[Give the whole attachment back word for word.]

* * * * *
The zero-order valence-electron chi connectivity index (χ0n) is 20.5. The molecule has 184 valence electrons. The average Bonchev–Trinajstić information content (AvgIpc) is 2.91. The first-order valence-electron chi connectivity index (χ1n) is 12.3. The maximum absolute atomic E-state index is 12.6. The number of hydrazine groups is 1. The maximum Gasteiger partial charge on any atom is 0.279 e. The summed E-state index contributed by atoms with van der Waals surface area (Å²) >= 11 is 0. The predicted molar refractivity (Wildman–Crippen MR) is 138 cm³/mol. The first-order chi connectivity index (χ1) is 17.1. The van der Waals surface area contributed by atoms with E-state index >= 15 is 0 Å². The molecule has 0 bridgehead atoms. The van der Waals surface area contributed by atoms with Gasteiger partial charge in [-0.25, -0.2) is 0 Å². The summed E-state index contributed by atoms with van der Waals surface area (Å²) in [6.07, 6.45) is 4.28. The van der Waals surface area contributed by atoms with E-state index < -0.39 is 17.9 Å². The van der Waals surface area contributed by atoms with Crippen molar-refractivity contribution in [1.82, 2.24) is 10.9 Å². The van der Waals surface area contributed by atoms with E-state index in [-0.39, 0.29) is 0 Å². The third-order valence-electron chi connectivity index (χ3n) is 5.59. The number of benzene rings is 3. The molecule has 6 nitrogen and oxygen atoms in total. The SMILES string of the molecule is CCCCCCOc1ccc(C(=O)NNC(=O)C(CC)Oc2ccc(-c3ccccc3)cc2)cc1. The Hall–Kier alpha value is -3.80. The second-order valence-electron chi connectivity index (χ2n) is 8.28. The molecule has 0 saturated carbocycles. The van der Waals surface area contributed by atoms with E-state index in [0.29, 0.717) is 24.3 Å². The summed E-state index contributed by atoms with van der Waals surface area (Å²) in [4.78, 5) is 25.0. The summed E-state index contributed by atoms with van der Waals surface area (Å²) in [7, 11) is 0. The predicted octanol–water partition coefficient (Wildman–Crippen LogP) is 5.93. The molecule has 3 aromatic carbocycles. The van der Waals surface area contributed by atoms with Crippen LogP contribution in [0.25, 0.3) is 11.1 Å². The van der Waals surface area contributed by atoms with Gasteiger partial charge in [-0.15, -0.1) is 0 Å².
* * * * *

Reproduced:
The zero-order valence-electron chi connectivity index (χ0n) is 20.5. The molecule has 184 valence electrons. The average Bonchev–Trinajstić information content (AvgIpc) is 2.91. The first-order valence-electron chi connectivity index (χ1n) is 12.3. The maximum absolute atomic E-state index is 12.6. The number of hydrazine groups is 1. The maximum Gasteiger partial charge on any atom is 0.279 e. The summed E-state index contributed by atoms with van der Waals surface area (Å²) >= 11 is 0. The predicted molar refractivity (Wildman–Crippen MR) is 138 cm³/mol. The first-order chi connectivity index (χ1) is 17.1. The van der Waals surface area contributed by atoms with E-state index >= 15 is 0 Å². The molecule has 0 bridgehead atoms. The van der Waals surface area contributed by atoms with Gasteiger partial charge in [-0.25, -0.2) is 0 Å². The summed E-state index contributed by atoms with van der Waals surface area (Å²) in [6.07, 6.45) is 4.28. The van der Waals surface area contributed by atoms with E-state index < -0.39 is 17.9 Å². The van der Waals surface area contributed by atoms with Crippen molar-refractivity contribution in [1.82, 2.24) is 10.9 Å². The van der Waals surface area contributed by atoms with E-state index in [-0.39, 0.29) is 0 Å². The third-order valence-electron chi connectivity index (χ3n) is 5.59. The number of benzene rings is 3. The molecule has 6 nitrogen and oxygen atoms in total. The SMILES string of the molecule is CCCCCCOc1ccc(C(=O)NNC(=O)C(CC)Oc2ccc(-c3ccccc3)cc2)cc1. The Hall–Kier alpha value is -3.80. The second-order valence-electron chi connectivity index (χ2n) is 8.28. The molecule has 0 saturated carbocycles. The van der Waals surface area contributed by atoms with E-state index in [0.29, 0.717) is 24.3 Å². The summed E-state index contributed by atoms with van der Waals surface area (Å²) in [4.78, 5) is 25.0. The summed E-state index contributed by atoms with van der Waals surface area (Å²) in [7, 11) is 0. The predicted octanol–water partition coefficient (Wildman–Crippen LogP) is 5.93. The molecule has 3 aromatic carbocycles. The van der Waals surface area contributed by atoms with Crippen LogP contribution in [0.25, 0.3) is 11.1 Å². The van der Waals surface area contributed by atoms with Gasteiger partial charge in [-0.15, -0.1) is 0 Å².